Should Google Index The Entire Web & Not Cherry Pick Pages To Index?

Should Google Index The Entire Web & Not Cherry Pick Pages To Index?

For years and years Google has told us Google doesn’t index all the content and URLs they know about on the web. No just because there is a directive telling them not to but because Google chooses not to index those pages because of various factors like PageRank, duplication, other quality signals. But a WebmasterWorld thread is asking, should they index the whole web?

Here is a tweet from John back in 2015:

Here is a similar tweet from just a few days ago:

The messaging for years has been clear – Google doesn’t want to index the whole web.

Why not index the whole web?

Well, like any company, Google has limited resources. Yes, Google’s resources are much more than 99% of the companies out there but still, they have limited resources. It wouldn’t be efficient or productive always to index every URL because many of those URLs they might be able to know ahead of time is duplicative to other URLs within the same site or outside sides. Or it may be that that URL is doing something shady and doesn’t deserve to be in Google’s index. Or maybe Google doesn’t think the quality signals of that URL deserves it to be crawled fully and indexed? Google is about efficiency, and when it comes to crawling – Google has described how they determine how much of a site they index and how fast they index a site – it is called crawl budget.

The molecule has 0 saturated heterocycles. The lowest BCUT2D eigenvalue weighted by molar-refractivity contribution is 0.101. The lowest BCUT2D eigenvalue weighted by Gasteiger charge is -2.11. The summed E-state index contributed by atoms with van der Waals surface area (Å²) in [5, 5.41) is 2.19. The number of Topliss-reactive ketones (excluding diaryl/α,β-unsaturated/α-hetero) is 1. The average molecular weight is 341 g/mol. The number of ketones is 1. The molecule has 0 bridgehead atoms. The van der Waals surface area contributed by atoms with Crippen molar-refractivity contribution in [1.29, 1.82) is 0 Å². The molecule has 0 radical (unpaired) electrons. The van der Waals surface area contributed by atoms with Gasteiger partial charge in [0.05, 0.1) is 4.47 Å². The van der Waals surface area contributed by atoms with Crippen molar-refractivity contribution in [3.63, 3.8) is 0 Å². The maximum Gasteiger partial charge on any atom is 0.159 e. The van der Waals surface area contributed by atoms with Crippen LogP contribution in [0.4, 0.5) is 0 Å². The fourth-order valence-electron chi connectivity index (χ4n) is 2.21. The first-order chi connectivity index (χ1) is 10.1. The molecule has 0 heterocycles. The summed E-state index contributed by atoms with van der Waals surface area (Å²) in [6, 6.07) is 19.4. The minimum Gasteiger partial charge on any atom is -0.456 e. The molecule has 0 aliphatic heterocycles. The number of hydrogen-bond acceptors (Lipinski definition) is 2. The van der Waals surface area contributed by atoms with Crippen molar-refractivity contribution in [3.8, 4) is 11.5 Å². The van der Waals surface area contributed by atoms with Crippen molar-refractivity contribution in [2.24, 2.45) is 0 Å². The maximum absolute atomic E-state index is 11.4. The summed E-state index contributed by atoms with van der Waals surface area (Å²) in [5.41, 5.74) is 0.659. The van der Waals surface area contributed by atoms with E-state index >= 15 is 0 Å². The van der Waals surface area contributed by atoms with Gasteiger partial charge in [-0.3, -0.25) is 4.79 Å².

Again, it is not new that Google doesn’t index the whole web.

Why should Google index the whole web?

That is where we go to WebmasterWorld, where the founder Brett Tabke says it shows a lack of commitment to their mission. He wrote:

It questions Google’s commitment to search. (eg: their only profitable endeavor). We live in the insulated bubble of search marketing that we need to pop our head up every once-in-awhile to see what the general public is thinking. Even a tech trade rage like Lifehacker have no idea what goes on in search. For them to notice Google is no longer indexing all the content, is significant.

He added:

Because they are impacting quality. They’ve reached a tipping point of “non indexation” that even tech people are starting to notice.

They have also crammed so many in-site links on the to serps now, that organic exposure is falling fast. Thus, they are killing off swaths of the web (starting with older content).

I guess, if Google technically can index the whole web – Brett is saying they have a commitment to do so in order to serve their overall goal of organizing the world’s information and by excluding some of that information, then they are not serving that purpose?

To be clear, Google does have a site called how search works and they describe “The Google Search index contains hundreds of billions of webpages and is well over 100,000,000 gigabytes in size.” They state their mission:

From the beginning, our mission has been to organize the world’s information and make it universally accessible and useful. Today, people around the world turn to Search to find information, learn about topics of interest, and make important decisions. We consider it a privilege to be able to help. As technology continues to evolve, our commitment will always be the same: helping everyone find the information they need.

What do you think?

Forum discussion at WebmasterWorld.

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